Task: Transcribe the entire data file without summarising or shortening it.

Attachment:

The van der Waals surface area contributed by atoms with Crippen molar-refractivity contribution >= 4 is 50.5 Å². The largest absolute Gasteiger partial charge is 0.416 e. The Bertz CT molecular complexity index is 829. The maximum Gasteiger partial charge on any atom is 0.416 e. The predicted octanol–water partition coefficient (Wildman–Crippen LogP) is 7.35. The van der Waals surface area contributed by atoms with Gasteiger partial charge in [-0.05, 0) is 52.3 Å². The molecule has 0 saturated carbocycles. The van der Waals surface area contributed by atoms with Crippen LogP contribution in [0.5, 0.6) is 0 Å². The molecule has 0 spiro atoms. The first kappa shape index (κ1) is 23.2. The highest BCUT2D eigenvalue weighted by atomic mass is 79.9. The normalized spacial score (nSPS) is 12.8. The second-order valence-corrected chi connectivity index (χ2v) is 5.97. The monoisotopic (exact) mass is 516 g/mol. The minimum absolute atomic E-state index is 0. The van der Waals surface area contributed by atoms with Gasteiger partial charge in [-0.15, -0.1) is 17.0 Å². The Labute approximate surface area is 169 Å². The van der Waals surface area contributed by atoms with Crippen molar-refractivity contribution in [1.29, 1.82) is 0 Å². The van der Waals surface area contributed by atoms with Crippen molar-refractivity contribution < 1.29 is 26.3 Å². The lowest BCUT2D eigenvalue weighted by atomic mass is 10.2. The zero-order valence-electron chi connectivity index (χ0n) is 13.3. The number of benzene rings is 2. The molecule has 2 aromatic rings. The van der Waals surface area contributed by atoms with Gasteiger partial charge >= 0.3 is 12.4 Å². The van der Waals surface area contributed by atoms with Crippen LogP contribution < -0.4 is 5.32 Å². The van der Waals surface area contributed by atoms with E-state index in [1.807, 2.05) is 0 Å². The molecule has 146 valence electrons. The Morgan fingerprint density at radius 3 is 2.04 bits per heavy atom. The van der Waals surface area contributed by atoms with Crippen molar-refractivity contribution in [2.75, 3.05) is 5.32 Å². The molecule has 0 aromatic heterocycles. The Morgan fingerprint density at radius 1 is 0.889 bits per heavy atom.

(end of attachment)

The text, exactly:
The van der Waals surface area contributed by atoms with Crippen molar-refractivity contribution >= 4 is 50.5 Å². The largest absolute Gasteiger partial charge is 0.416 e. The Bertz CT molecular complexity index is 829. The maximum Gasteiger partial charge on any atom is 0.416 e. The predicted octanol–water partition coefficient (Wildman–Crippen LogP) is 7.35. The van der Waals surface area contributed by atoms with Gasteiger partial charge in [-0.05, 0) is 52.3 Å². The molecule has 0 saturated carbocycles. The van der Waals surface area contributed by atoms with Crippen LogP contribution in [0.5, 0.6) is 0 Å². The molecule has 0 spiro atoms. The first kappa shape index (κ1) is 23.2. The highest BCUT2D eigenvalue weighted by atomic mass is 79.9. The normalized spacial score (nSPS) is 12.8. The second-order valence-corrected chi connectivity index (χ2v) is 5.97. The monoisotopic (exact) mass is 516 g/mol. The minimum absolute atomic E-state index is 0. The van der Waals surface area contributed by atoms with Gasteiger partial charge in [-0.15, -0.1) is 17.0 Å². The Labute approximate surface area is 169 Å². The van der Waals surface area contributed by atoms with Crippen molar-refractivity contribution in [1.29, 1.82) is 0 Å². The van der Waals surface area contributed by atoms with Crippen molar-refractivity contribution < 1.29 is 26.3 Å². The lowest BCUT2D eigenvalue weighted by atomic mass is 10.2. The zero-order valence-electron chi connectivity index (χ0n) is 13.3. The number of benzene rings is 2. The molecule has 2 aromatic rings. The van der Waals surface area contributed by atoms with Gasteiger partial charge >= 0.3 is 12.4 Å². The van der Waals surface area contributed by atoms with Crippen LogP contribution < -0.4 is 5.32 Å². The van der Waals surface area contributed by atoms with E-state index in [1.807, 2.05) is 0 Å². The molecule has 146 valence electrons. The Morgan fingerprint density at radius 3 is 2.04 bits per heavy atom. The van der Waals surface area contributed by atoms with Crippen molar-refractivity contribution in [2.75, 3.05) is 5.32 Å². The molecule has 0 aromatic heterocycles. The Morgan fingerprint density at radius 1 is 0.889 bits per heavy atom.